Biochar has been used as a soil amendment since it has high porous structure and has proper nutrients and chemical properties for plants. Product yields produced from biochar kiln are dependent on process parameters and kiln types used. The objective of this research is to investigate the effect of core puncture diameter on biochar kiln efficiency, i.e., yields of biochar and produced gas. Corncobs were used as raw material to produce biochar. Briquettes from agricultural wastes were used as fuel. Each treatment was performed by changing the core puncture diameter. From the experiment, it is revealed that the yield of biochar at the core puncture diameter of 3.18 mm, 4.76 mm, and 6.35 mm was 10.62 wt. %, 24.12 wt. %, and 12.24 wt. %, of total solid yields, respectively. The yield of produced gas increased with increasing the core puncture diameter. The maximum percentage by weight of the yield of produced gas was 81.53 wt. % which was found at the core puncture diameter of 6.35 mm. The core puncture diameter was furthermore found to affect the temperature distribution inside the kiln and its thermal efficiency. In conclusion, the high efficient biochar kiln can be designed and constructed by using the proper core puncture diameter.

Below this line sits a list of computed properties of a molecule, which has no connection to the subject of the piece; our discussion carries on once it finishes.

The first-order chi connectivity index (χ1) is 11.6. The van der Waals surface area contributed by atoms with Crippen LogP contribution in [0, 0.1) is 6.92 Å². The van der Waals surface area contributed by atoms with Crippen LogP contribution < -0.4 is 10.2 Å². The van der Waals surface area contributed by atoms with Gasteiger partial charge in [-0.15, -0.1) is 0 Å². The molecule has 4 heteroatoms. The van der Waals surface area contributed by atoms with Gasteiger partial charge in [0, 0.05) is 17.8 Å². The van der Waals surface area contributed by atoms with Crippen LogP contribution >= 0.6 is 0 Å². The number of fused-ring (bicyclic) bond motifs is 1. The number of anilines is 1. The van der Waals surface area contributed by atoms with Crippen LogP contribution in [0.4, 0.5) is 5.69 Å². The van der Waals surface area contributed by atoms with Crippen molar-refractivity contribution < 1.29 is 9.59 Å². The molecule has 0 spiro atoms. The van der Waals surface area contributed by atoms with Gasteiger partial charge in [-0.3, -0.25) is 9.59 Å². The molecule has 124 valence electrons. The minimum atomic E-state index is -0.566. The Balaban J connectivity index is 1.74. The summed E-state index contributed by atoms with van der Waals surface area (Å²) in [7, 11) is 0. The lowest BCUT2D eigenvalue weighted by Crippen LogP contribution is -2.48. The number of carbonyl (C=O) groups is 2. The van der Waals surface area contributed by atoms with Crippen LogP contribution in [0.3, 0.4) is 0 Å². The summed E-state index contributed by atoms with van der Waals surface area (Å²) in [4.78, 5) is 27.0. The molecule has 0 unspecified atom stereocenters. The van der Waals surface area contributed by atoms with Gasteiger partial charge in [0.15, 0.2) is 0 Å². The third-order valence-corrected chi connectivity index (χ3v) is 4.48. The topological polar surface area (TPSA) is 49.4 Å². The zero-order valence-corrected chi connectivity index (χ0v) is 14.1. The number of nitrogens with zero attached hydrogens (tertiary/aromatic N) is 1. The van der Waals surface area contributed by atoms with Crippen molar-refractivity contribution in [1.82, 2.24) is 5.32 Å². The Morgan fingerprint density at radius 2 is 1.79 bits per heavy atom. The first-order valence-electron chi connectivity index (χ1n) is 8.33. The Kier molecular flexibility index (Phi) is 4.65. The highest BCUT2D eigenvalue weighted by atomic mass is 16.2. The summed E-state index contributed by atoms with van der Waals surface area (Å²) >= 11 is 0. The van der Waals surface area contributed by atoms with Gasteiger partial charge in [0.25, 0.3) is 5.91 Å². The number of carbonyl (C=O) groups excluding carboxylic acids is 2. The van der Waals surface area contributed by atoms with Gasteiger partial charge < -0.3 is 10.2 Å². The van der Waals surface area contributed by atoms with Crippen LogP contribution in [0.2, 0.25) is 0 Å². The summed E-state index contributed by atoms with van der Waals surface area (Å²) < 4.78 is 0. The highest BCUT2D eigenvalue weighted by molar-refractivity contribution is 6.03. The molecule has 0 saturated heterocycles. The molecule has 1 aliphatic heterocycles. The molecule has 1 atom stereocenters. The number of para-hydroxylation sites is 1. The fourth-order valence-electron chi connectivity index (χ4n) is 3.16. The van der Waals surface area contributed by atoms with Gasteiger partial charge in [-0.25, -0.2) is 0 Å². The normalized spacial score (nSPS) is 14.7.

Keywords: Anila stove, biochar, soil conditioning materials, temperature distribution.

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3 Effect of Oxygen on Biochar Yield and Properties

Authors: Ramlan Zailani, Halim Ghafar, Mohamad Sofian So'aib

Abstract: